Semrau had the support of players, assistants and administration from the start. Athletics director David Coburn knew what Semrau meant to the program, how she built consistent winning teams that played in the NCAA Tournament (each season from 2005-11 as well as 2013-19) and graduated players. Semrau has been committed to the program since she arrived on campus in 1997, and Coburn knew FSU athletics should show its gratitude in allowing Semrau to take a single-season leave of absence.

“She’s a star,” Coburn said. “She’s very, very special. She means a lot to the entire athletics department, not just women’s basketball. We are thrilled to have her back on the sideline. Really looking forward to this coming fall with her. Brooke did a fabulous job given the circumstances.”

When Semrau told the players last fall, there were tears but there was also understanding. She also had the perfect interim head coach already on staff in Wyckoff, who played at FSU from 1997-2001, had experience playing in the WNBA and spent a decade on the Seminoles’ bench as an assistant coach.

“I look at what our team was able to do, and what our coaching staff was able to do, and I’m quite amazed,” Semrau said. “I’m quite amazed at all of the programs in the country that were (in a) stop-and-start situation. And I know I would have had a really hard time coaching in a mask. I was just downstairs with our team. We were doing some stuff. It was the first time I’d ever coached in a mask. And wow. So, yeah, I was so proud of them. To keep the streak of going to the NCAA Tournament, I think that was really a great feat for Brooke with a relatively new team and all of their different roles.”

There may come a day in the future where administrators will pursue Wyckoff and the job will be too good to pass up. But in the near future FSU has the luxury few schools have: Two women with experience as head coaches. They understand the responsibilities and have walked in each other’s shoes, so to speak. The value of the perspective Wyckoff has will strengthen the team in the 2021-22 season.

For her to be coming back is such a gift,” Semrau said. “For me, for the players, it really gives us a kind of a 1-2 punch in a very different way. And she’s excited. She said, ‘I can help you more now that I’ve been in this position.’ And I can help her more now knowing what she’s able to accomplish on the court. But then we had a lot of things that weren’t having to be done because of COVID that a head coach does.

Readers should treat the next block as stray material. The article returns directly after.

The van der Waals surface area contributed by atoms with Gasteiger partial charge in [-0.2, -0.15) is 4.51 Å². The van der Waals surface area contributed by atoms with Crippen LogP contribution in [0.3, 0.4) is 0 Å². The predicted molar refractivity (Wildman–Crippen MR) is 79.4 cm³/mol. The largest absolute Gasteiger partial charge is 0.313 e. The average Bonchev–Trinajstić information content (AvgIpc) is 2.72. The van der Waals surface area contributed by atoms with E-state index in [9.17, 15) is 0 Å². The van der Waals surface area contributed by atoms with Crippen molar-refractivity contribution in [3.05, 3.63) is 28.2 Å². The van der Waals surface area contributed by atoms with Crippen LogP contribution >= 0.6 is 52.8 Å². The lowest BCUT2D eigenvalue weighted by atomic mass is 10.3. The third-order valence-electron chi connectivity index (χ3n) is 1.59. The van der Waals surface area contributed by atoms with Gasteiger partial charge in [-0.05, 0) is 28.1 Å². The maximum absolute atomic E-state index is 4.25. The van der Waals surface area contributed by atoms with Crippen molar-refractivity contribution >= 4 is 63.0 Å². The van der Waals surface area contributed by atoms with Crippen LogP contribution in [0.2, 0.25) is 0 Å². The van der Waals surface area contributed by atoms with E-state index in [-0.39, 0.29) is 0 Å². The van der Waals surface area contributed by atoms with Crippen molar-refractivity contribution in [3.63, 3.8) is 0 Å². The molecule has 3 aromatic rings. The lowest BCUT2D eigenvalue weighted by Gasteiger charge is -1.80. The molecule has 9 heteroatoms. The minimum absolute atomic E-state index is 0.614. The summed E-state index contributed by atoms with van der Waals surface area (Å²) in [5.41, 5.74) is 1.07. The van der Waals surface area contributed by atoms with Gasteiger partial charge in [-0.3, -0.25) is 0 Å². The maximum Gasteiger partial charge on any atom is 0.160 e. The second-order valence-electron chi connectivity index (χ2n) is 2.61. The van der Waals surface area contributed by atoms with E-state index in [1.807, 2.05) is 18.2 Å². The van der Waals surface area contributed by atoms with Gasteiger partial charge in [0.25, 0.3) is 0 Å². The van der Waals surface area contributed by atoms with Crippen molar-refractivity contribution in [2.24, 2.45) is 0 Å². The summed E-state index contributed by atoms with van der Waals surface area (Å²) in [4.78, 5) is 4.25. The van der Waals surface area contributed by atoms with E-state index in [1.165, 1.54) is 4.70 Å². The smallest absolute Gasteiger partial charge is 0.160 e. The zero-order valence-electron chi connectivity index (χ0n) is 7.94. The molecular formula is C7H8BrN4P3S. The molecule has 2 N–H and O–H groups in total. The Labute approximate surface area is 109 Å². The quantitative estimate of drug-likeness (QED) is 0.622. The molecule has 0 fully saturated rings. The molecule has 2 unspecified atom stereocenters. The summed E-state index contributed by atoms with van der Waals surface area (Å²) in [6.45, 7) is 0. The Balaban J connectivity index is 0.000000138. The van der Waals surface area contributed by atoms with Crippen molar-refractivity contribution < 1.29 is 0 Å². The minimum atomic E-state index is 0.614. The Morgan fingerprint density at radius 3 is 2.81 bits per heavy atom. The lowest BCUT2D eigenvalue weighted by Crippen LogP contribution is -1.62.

“You’re so much of a CEO in so many phases. And I want her to experience that side of it this year. And she’s excited about that really as the associate head coach directing everything off the floor to really let us let me get back to focusing on the floor, with recruiting and then with building the relationships back with the players.”

The One Tribe Campaign

Florida State University is a preeminent, Top 20 public institution, and Sue Semrau is one of the coaches who have helped the Seminoles play in 15 NCAA Tournaments in her 23 seasons in Tallahassee.

In addition to winning games and gaining knowledge, FSU coaches like Semrau are helping their student-athletes graduate and learn the value of giving back to the community and becoming successful members of society.

Your Seminole Booster membership helps FSU Athletics develop these future leaders and outstanding citizens.

In a quest to achieve more, we are excited to announce the launch of the One Tribe Campaign! Your 2021 Annual Fund contribution will strengthen our Annual Membership in support of the following areas of Athletics: coaching, support staff, sports medicine, academics, mental health, nutrition, scholarships, professional development and COVID-19 response.

Progress Tracker 

As of April 16, 2021:
2021 Members:          9,563 (74% to ambitious 13,000-member goal)

Thank You For Choosing Our Team!

Thank you for your continued support of Florida State Athletics! Florida State Athletics simply can not compete for championships or provide the educational and leadership opportunities for student-athletes without you. You are a vital part of the team. If you have questions about giving or benefits, or would like to make a contribution over the phone, please call us at (850) 644-1830 or visit